Conservatism, Ilana Mercer, Intellectualism, libertarianism, Old Right, Paleolibertarianism

What is he thinking? Author, columnist and academic Jack Kerwick is incorrigibly honest, intellectually honest. Doesn’t he know it’ll get him nowhere?

In a column at Beliefnet.com, “Missing ‘Right-Wing Critic of American Conservatism,'” Dr. Kerwick suggests that the omission of one ilana mercer from a new book entitled Right-Wing Critics of American Conservatism is a grave one.

A “discussion of ‘paleolibertarianism’—an oft-neglected variant of the classical liberal perspective from the genuine right,” ventures Kerwick, “could’ve been vastly enriched had only [its author, George Hawley], said a thing or two about a specific paleolibertarian writer whose omission from his exposition struck this author [Kerwick] as glaring.”

“That writer is Ilana Mercer.”

” … There are three reasons why it is imperative that Mercer be included in any discussion of paleolibertarianism”:

First, and most obviously, she is a paleolibertarian—and a tireless one at that. For decades, this defender of the paleolibertarian vision has published a couple of books and thousands of articles and blog posts in which she’s shattered not only leftist pieties but neocon and “libertarian-lite”(left-wing libertarian) sureties as well. Much blood, sweat, and tears, to say nothing of opportunities for professional advancement, has Mercer foregone in her campaign against the idols of our Politically Correct age.

Second, not only is Mercer a veteran paleolibertarian writer. She is unquestionably the most visible, the most widely read, of such contemporary writers. At one point, she was nationally syndicated by Creators Syndicate, and for nearly the last 20 years, WorldNetDaily (WND), a site that boasts roughly 1 million visitors a month, has featured Mercer’s weekly column, “Return to Reason”—its “longest standing, exclusive, paleo-libertarian weekly column.”

In addition to WND, Mercer’s work has been showcased in a plethora of outlets, both internationally and stateside, and she’s currently a fellow at the Jerusalem Institute for Market Studies.

No paleolibertarian—to repeat, a rightist proponent of a tradition-grounded classical liberal ideal—has nearly as much exposure when it comes to scholarly and popular audiences alike as does Mercer.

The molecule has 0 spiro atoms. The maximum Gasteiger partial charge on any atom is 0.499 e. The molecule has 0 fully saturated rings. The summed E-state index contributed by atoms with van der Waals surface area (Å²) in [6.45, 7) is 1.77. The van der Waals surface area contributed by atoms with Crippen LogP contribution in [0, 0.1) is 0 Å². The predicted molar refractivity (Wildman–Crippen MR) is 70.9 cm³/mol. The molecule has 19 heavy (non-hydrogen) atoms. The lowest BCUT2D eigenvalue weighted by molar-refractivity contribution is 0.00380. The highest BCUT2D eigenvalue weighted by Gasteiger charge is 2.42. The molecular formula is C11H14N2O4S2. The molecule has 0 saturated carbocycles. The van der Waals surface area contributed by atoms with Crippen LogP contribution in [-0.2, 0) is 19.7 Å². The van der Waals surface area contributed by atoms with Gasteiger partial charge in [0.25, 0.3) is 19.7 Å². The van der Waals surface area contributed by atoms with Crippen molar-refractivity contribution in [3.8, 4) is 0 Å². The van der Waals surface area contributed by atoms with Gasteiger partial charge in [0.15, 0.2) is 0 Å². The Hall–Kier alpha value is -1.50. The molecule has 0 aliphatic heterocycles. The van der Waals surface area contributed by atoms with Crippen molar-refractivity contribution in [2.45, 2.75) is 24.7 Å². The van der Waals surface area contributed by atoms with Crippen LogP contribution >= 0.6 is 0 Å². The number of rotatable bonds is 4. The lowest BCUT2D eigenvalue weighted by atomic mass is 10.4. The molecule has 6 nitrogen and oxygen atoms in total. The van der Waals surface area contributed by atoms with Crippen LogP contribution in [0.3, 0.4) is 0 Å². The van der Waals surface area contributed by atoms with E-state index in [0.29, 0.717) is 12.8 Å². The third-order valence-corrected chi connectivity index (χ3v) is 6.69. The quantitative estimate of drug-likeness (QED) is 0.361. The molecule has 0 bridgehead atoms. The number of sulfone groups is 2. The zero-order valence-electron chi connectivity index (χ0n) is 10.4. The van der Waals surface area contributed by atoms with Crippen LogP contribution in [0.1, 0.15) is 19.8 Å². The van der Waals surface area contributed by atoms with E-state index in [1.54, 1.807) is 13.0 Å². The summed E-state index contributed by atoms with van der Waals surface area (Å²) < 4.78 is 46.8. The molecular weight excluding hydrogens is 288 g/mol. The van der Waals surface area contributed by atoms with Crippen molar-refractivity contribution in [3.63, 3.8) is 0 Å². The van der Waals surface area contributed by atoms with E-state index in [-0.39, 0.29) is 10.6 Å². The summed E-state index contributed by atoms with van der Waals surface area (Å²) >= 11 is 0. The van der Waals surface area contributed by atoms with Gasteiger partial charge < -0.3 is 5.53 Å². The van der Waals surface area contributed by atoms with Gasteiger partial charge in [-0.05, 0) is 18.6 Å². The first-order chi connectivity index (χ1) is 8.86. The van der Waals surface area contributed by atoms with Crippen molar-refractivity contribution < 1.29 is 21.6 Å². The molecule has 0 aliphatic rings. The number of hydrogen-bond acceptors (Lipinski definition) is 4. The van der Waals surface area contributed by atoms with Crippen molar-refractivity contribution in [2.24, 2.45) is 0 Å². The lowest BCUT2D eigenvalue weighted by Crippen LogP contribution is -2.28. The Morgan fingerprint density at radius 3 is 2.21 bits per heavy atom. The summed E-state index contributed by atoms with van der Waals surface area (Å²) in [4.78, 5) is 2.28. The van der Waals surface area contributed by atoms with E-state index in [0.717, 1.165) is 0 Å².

Third, Ilana Mercer is a woman. Moreover, she is a Jewish woman, the daughter of a Rabbi who was raised in both South Africa and Israel. This is no insignificant detail: Mercer is a standing repudiation of the stereotype, all too easily reinforced by her exclusion from any study of “right-wing critics of American conservatism,” that such critics are exclusively elderly white men. …

OUCH.

Read the rest. “Missing ‘Right-Wing Critic of American Conservatism” is on Beliefnet.com

UPDATE II: NRO Writer’s ‘UnFollow’ Leads To Musing About The Manners-Morals Connection

Conservatism, Donald Trump, Etiquette, Ilana Mercer, Intellectualism, libertarianism, Morality, Neoconservatism

National Review’s Kevin Williamson, aforementioned, once told me he was a libertarian anarchist. Although I never saw evidence for the claim, I took him at his word that he was a friend behind enemy lines. (It’s also true that I don’t study NRO’s output.) In the couple of exchanges we had, Williamson seemed far less uptight about intellectual differences than most Americans. Myself, so long as ad hominem is avoided and respect is shown—I can easily befriend ideological adversaries. And I do. One of the nicest gentlemen, for example, is Benn Steil, director of International Economics Council on Foreign Relations. I can’t imagine Dr. Steil churlishly unFollowing me. We differ. So what? I enjoyed his book, “The Battle of Bretton Woods,” immensely.

The UnFollow/UnFriend churlishness is not the province of neoconservatives and Republicans alone.

From experience, libertarians can be as uncivilized in their interactions. The column “Schooling Beck On Trump’s Nullification Promise” mentions “Ivan Eland’s learned rundown of U.S. presidents,” Recarving Rushmore: Ranking the Presidents on Peace, Prosperity, and Liberty. I contacted Eland as a courtesy. As did I ask him if he would kindly reciprocate with a Follow on Twitter. Unlike the polite Lawrence W. Reed of the Foundation for Economic Freedom, Eland has simply ignored me. Perhaps he’s on vacation.

Manners are a species of morals. Other than to hate mail or rude mail, I respond to all letters I receive—to each and every one. Many thousands since 1998, which is when I got my first newspaper column, in Canada. Due to time constraints, my replies are laconic. But if a reader has bothered to read my work and comment on what I have to say—then it’s only decent and proper to reciprocate.

I haven’t always been firm in this resolve, but I try my very best. If a colleague writes, I reply, whether I like them and their stuff or not. Ignoring a correspondent demonstrates contempt for that individual—a contempt that reflects on the rude “interlocutor.”

UPDATE (1/24): Facebook readers dispute the characterization of Williamson as remotely intellectual.

Christoph Dollis: Well, I’ve always known Kevin Williamson as a moron. Sorry that it hurts, and I get that (I’ve had similar experiences), but in my long-held opinion about Mr. Williamson, you haven’t lost much. I’m pretty sure Williamson is a staunch friend of arch cuckservative Ed Morrissey of Hot Air. ‘Nuff said.”

UPDATE II (3/5):